I don’t know why. That seems to be my reaction whenever something out of my comfort zone and particularly nature-ish happens. Train of thought: Nature . . . danger . . . who got me into this . . . CARL!! COME QUICK! PORCUPINE IN THE ELECTRIC FENCE.
This brought to mind our previous experience, years ago, with groundhogs also known as woodchucks and/or little bastards. They ate our first garden when we lived on Angell Street. Our beautiful cabbages gnawed on. I hired someone to catch and relocate said L.B.s. They never caught the groundhogs. They did capture two possums on two separate occasions, and I found out that they were not rehoming them.
All to say, I reached for the phone to call a humane society or an Animal rescue number while Carl approached, very carefully, our resident porcupine. Carl and I by now had reached the same conclusion: Sh**.
I brought Carl wire clippers. Lowered the fencing. He clipped the fencing. The porcupine panted in terror. His struggles only got him more enmeshed, his arm more fully tangled in the fencing.
For the record: porcupines are really cute. This is a full grown one but he has a pudgy little face. Very dark brown and soft looking. And the quills don’t look so terrible though both Carl and I maintained a very, very healthy respect for the ones on his tail. Porcupines are rather hedgehog-ish that way. Cuddly looking. Bringing to mind the phrase don’t judge a book by its cover.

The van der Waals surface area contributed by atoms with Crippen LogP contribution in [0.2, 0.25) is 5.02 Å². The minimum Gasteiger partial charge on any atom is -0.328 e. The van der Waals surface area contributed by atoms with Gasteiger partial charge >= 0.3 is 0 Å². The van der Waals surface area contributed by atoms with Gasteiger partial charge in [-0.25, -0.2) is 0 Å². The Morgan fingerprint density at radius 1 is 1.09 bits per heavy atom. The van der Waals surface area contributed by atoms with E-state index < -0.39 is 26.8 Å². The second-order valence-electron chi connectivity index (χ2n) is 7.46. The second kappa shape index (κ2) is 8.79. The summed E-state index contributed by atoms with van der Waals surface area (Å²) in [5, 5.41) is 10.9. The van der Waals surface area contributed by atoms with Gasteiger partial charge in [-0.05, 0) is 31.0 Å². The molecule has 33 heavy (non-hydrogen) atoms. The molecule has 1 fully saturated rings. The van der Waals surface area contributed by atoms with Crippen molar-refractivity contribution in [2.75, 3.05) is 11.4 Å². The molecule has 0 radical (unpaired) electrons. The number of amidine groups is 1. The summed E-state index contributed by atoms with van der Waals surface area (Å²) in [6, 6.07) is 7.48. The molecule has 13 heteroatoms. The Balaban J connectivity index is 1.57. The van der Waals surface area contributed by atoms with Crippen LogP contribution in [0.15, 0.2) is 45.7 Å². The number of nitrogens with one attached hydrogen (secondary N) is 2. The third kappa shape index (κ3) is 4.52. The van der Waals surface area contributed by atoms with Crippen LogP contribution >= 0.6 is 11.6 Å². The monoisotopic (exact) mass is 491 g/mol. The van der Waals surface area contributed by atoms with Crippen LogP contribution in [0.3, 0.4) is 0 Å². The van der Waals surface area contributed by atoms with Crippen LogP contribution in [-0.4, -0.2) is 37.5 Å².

It was emitting an odor of fear. I was grateful it wasn’t a skunk. It breathed heavily and it was not Bhasktrika pranayama yogic breath. I wished we knew porcupine language. Instead, we spoke human as soft and reassuring as we could.
You will have to take my word about the cuteness level. Though I had my camera in hand, I didn’t take photos because I thought it would be irresponsible to be taking photos while Carl tried to free the porcupine. Instead of photos, I got a blanket and placed it between Carl’s bare arm and the porcupine’s tail. I found a useless pair of garden clippers. And shooed the chickens—who were all excited! by the excitement! and raced in our direction! to see what was going on!—back into the coop. Where Little Big Man raced about and then out. All the others were in but he was out and so I was chasing him while Carl continued to wrestle with the fencing.
And the porcupine struggled, his left arm entirely wrapped up in the fencing material. If we had been able to hold onto him for a half hour and gently untangle him . . . which was clearly not going to happen.
That was the morning’s dither. The fence is down and fairly well wrecked. Electra, the porcupine, is exhausted and hiding under our deck, his/her left arm tightly wrapped in fencing. I worry if s/he will be okay as I begin to pack up my office. Because my writing day is over. It is time for other projects and more travels. Instead of debating which book to focus on, I contemplate priorities, and how close I was to a porcupine and what photos I might have taken if only I had opted for photography instead of moral support and an apprenticeship in toreador-ism with a green wool blanket. Next time, will I opt for the camera, only to capture Carl attacked by a rabid skunk?
The only other news from Darwin’s View is that Little Big Man is testing his vocal chords. Both Carl and I heard a stranger noise earlier this morning. Ironically, we thought it was an anonymous porcupine. I looked out to the coop, thinking perhaps a hawk had once again landed on the bench in the run. There was Little Big Man, stretching his neck, lifting his head. Ra-row-a-doodle.
Two summers? Is it already so long ago? I was supposed to have finished my book by now. Instead?
Electra. Chickens and hawks. Gardens and forests. Travels. Sunrise to sunset, life happens. Just like that.